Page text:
I just remembered that some men (men, of course) had volunteered to fix the problem, knowing that the odds against their surviving this were immense; it was suicide and they did it to stop any more dying. I hadn’t remembered the 15,000 !!!

        Reply
  2. Alan Wilkinson

     /  2nd June 2019

    Tesla’s cheap electric car costs NZ$80,000. Other makes seem comparable. Farcical to think most businesses can afford that indulgence and neither can the taxpayer.

    Reply
    • alloytoo

       /  2nd June 2019

      According to VW e-Golf savings only start to appear after 5 years ownership, the vehicle is expected to last 11 years or so before it needs a new battery, at which point the vehicle will be scrapped because the replacement battery will no doubt cost more than the car is worth.

      Reply
      • Griff.

         /  2nd June 2019

        Tesla’s cheap electric car costs $73,900 plus on road costs .
        It does 14,73 kWh/100 km.
        As most business cars are used only during the day it will cost about 7 cents a kWh off peak to change a fleet. That works out at $1.03 to drive 100 km.
        For comparison a equivalent sized ICE sedan the Camry does 7.9 litres per 100km
        At $2.20 l that is $17.36 per 100km .
        There are no oil changes or mandated servicing for the Tesla.
        For a business the saving in fuel and maintenance will pay for the extra purchase price before you add in higher resale.
        FWIW a comparison to a Camry ignores the considerable performance advantage of even the base model 3.
        0 to 100 in over 10 seconds compered to 0 to 100 in 5.6.

        Reply
    • Blazer

       /  2nd June 2019

      David can and so can you…you would have received at least that much gummint money since you turned…65.

      Reply
      • Alan Wilkinson

         /  2nd June 2019

        I could do all kinds of stupid and wasteful things but I don’t, B, which of course is how most of our businesses operate as well so that they can survive, employ people and serve their customers.

        Reply
        • Kitty Catkin

           /  2nd June 2019

          I don’t have a car, so online shopping is very helpful.If I buy groceries online, I buy in bulk to make it worthwhile. Bliss to have it arriving at the back door and not have to haul it to a taxi and then up to the door myself when it’s a lot of heavy things. The US article can only be applied so far to NZ, of course; the shops here don’t have an express option as far as I know, and as 2-4 business days is standard, I’d see little point in paying more.

          Click and Collect is an excellent option, too.

          I don’t know how much difference cutting down waste makes to the climate, but it’s a good thing to do for its own sake. I will be putting out my second rubbish bag of the year tomorrow; I could have gone longer but some pairs of sneakers that were the same age all wore out at once as did one part of a mat. I cut the good parts into three smaller ones and donated them, but the bad part had to go out.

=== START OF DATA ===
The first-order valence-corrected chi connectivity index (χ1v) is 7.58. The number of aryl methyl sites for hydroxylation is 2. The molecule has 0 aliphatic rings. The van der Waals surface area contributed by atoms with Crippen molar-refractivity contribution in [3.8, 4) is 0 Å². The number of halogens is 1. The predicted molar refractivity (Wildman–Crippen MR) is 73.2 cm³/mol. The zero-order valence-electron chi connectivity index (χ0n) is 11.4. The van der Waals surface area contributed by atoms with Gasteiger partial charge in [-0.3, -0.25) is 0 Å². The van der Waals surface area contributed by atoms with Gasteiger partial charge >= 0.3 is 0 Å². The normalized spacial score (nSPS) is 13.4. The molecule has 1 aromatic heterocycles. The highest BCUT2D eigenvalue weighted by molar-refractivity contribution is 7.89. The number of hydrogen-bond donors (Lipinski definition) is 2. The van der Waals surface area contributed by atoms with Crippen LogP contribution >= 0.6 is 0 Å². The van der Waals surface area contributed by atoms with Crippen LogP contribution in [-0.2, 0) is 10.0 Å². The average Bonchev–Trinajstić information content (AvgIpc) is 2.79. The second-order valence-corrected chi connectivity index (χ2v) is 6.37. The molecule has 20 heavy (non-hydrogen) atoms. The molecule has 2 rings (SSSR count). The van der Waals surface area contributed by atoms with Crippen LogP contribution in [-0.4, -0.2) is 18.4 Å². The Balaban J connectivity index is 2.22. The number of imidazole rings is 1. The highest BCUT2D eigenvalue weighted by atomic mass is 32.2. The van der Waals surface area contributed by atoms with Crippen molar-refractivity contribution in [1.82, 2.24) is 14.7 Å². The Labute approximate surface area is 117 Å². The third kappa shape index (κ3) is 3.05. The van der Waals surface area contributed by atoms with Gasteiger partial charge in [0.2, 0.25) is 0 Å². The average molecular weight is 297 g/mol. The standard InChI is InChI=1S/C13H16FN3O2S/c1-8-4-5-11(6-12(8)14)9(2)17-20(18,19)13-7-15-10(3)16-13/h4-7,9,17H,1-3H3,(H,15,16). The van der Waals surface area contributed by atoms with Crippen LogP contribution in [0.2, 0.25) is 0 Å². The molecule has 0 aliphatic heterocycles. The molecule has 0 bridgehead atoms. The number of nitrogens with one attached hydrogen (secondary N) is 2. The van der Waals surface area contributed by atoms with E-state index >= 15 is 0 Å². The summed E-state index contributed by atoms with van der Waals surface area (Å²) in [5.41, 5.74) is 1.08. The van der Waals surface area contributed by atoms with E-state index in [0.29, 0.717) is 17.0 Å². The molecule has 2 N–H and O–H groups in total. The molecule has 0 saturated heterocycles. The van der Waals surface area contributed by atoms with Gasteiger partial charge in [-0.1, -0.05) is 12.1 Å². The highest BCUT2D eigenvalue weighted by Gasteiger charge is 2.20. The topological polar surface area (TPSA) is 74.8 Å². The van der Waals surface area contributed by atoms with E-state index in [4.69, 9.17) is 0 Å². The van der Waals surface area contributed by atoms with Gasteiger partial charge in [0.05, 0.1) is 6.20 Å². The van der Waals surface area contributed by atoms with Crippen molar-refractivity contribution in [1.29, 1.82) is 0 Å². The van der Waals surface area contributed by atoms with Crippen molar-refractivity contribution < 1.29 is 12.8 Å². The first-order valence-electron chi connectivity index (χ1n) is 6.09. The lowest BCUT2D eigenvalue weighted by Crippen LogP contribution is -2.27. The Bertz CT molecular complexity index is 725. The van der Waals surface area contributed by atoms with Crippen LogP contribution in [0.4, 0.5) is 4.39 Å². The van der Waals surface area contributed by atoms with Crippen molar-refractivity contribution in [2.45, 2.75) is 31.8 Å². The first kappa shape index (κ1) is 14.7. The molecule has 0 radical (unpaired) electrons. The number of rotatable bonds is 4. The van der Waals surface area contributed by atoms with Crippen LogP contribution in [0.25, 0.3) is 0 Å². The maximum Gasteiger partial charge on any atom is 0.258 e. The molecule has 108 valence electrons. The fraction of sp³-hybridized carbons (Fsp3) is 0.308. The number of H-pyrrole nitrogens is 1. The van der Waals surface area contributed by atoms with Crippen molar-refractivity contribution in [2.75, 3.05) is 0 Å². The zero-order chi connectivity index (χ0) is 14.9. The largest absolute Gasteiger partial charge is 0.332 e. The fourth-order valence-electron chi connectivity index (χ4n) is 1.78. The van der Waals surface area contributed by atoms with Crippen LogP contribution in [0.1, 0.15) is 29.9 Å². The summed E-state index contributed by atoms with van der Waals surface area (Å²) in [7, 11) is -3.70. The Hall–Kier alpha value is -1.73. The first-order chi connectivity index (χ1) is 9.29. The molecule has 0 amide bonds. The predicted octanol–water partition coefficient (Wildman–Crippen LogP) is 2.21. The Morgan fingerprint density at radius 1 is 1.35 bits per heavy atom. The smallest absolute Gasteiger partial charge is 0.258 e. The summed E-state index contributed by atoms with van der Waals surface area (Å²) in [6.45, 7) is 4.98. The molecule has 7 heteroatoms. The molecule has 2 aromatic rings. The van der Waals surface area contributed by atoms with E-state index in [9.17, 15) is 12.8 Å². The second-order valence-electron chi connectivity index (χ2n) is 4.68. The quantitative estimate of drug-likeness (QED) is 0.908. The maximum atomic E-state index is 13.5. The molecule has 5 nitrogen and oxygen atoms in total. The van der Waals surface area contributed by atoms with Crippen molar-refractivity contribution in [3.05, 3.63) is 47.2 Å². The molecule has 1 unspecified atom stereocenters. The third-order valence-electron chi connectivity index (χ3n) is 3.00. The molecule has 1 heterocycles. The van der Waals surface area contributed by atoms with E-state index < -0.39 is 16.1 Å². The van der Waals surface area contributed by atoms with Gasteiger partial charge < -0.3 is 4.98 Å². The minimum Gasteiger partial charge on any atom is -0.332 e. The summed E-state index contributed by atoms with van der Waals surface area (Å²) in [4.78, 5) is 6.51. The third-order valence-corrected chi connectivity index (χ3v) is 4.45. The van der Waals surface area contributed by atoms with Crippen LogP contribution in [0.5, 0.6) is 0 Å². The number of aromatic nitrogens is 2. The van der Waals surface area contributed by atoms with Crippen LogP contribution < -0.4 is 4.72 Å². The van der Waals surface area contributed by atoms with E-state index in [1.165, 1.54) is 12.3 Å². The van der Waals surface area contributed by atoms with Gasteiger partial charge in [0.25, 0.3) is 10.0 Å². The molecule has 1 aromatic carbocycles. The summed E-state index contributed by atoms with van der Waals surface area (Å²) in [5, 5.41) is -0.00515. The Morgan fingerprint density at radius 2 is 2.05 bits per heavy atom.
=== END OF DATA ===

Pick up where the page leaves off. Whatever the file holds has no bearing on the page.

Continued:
Two bags in six months isn’t bad, I think.

          Reply
  3. Zedd

     /  2nd June 2019

    sustainability is the word.. nowhere is zero-tolerance really expected; although some would prefer it (fossil fuel that is). extremism is unworkable.. but lets try to see sense.. eh wot

    Reply
    • Alan Wilkinson

       /  2nd June 2019

      Sustainability is a b.s. word as I’ve noted before since no-one can know what is sustainable in the future.

      Reply
  4. Fighting climate change and resource depletion with electric vehicles is ridiculous. The expansion of an electric vehicle fleet not just here, but on a worldwide scale will just lead to an expansion of mining. Its not even sure that there is enough of the materials to make enough batteries anyway. https://www.gizmodo.com.au/2019/04/the-dirty-truth-about-green-batteries/ via https://www.facebook.com//ANZACGF/

    Reply
    • Griff.

       /  3rd June 2019

      Yes and fossil fuels are forever.
      ROFL
      The resources used in manufacturing a battery can be recovered at end of life and re used indefinitely. We already recover 99% of the lead used in lead acid batteries lithium cells will be no different.
      Fell free to proposes a technology to reuse coal gas or oil once it is burnt .
      Whats that you can not.
      Shows how silly your comment was then.

      Reply
      • you never really understood my point. We have to look for ways to reduce energy use and transport needs not carry on as normal and not just hope renewables will be enough alone to get us out of the predicament we are in. Recycling yes, but at the moment it’s not be taken up by the free market in any way in the scale required, and government’s seem mostly reluctant to act in the way necessary. Additionally much of the technology required isn’t available yet. By the way using words like silly probably reflect more on you than the original commenter, and does you no favours

        Reply